Because really, when you think about it, what's more American than being all upbeat and brash and very nearly arrogant on the surface (the music) but underneath it all being very nearly crippled by self-doubt, disappointment, and longing (the lyrics). So there. I got you sorted musically for the 4th and proud to be an American to boot but without having to listen to that godawful Lee Greenwood song. Now please drink responsibly and try not to blow any fingers off! (Jason Lee)

 





Pretty Sick stay sick on "Come Down"

On their sophomore long-playing record, Come Down, Pretty Sick push the needle even further into the red than before when it comes to being both pretty and being sick and then they take that needle and stab you in the f***ing heart with it (another way of pushing it into the red) but in a way that’s not lethal like you’d expect but just the opposite so that after the music’s over you feel something like Uma Thurman must‘ve felt with a hypodermic needle sticking out of her chest after ODing and feeling gobsmacked by what just happened but also equally grateful for being brought back to life by a rush of adrenaline injected straight to the heart.

So yeah, they stay sick.

Last year’s Deep Divine opened with a short instrumental called “Comedown", a state of being embodied by dirgy bass and grinding guitar and slow pounding drums. But the comedown cleared pretty quickly on that record with something approaching a state of ecstatic release over the next six tracks, though still with plenty of rough edges and the occasional dreamy reverie. But this new one takes those rough edges and reveries and puts them at the center of things.

On Come Down’s centerpiece songs (e.g., the advance singles “Bet My Blood” and “Devil In Me”) Pretty Sick bassist/vocalist/songwriter and master of sickitude Sabrina Fuentes and her musical co-conspirators go into full on shred mode including the shredding of vocal chords and of bougie standards of decency and decorum which of course have always been applied most harshly to women. But other track are shred-averse leaning into ambience and minimalism, or full on "bedroom pop" on the album closer. In a way it's like a movie sequel where they take what people liked about the original and push those qualities to new extremes in every direction ("into the red") to the point of incoherence at times. But the approach works better here than it did in Transformers: Revenge of the Fallen.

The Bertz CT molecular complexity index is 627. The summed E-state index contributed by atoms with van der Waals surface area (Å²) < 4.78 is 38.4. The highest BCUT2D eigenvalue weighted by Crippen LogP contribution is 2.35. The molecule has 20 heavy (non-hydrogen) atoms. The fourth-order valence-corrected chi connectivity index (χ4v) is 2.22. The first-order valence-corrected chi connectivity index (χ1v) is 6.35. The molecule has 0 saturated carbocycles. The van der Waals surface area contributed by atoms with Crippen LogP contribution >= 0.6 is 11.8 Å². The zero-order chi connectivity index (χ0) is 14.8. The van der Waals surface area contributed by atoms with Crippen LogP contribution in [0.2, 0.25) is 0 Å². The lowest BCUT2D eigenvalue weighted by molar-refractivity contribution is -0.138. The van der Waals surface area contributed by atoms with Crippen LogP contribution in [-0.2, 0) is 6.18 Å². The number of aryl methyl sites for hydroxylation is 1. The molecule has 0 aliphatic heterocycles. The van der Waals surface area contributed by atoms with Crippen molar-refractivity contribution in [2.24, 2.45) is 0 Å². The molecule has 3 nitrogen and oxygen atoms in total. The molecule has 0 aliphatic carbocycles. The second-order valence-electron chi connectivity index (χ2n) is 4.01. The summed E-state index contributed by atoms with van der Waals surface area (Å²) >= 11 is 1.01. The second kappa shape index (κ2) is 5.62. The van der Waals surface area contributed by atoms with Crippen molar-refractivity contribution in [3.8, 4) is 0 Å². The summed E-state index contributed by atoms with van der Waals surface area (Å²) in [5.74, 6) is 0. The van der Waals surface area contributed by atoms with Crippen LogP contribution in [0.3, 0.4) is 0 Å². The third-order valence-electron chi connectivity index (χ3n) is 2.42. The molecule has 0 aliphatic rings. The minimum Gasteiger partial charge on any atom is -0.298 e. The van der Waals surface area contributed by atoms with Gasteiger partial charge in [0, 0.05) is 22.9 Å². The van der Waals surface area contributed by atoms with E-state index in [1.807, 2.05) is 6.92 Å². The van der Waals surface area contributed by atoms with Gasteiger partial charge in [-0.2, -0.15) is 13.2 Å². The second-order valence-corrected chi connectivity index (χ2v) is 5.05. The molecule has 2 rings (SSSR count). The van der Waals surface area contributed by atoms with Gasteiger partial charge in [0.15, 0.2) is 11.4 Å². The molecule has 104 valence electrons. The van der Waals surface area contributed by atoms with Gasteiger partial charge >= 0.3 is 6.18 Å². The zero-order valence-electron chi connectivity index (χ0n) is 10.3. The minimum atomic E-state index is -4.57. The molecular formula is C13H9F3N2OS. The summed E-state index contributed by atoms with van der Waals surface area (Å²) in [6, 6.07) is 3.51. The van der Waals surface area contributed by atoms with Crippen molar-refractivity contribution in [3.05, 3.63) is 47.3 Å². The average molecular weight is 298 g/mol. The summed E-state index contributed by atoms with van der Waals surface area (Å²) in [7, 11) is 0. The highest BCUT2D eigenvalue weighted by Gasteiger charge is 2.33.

The album opens with a song called “Dumb”—a track that predates even Deep Divine and acts as a bridge between that record and this one. It's also a throwback in that it sounds like a long lost outtake or forgotten b-side from Bossanova, but sung by Kim Deal who was mostly absent from that album on vocals, in that it’s a hook-laden mid-tempo rocker but with a very non-Pixieish music video to match that should maybe come with a disclaimer warning “prudes beware but sickos welcome.”

Next up is “Bet My Blood” which gives the listener a feel for where things are headed with its grunged out, Big Muffy guitars and raw riot grrrly vocals, all in service of a catchy and well-constructed song that is until it implodes, crashing in on itself with a quickening pulse and babbling spirit-possessed glossolalia and growingly unhinged musical backing to match before ending with the sound of a feral creature's panting. And if that’s not enough to get your goat there’s a music video featuring some quite possibly un-board-certified nurses including Ms. Fuentes wielding a hypodermic needle (see paragraph one) with a glint in her eye and administering fatal care to a few pretty young patients.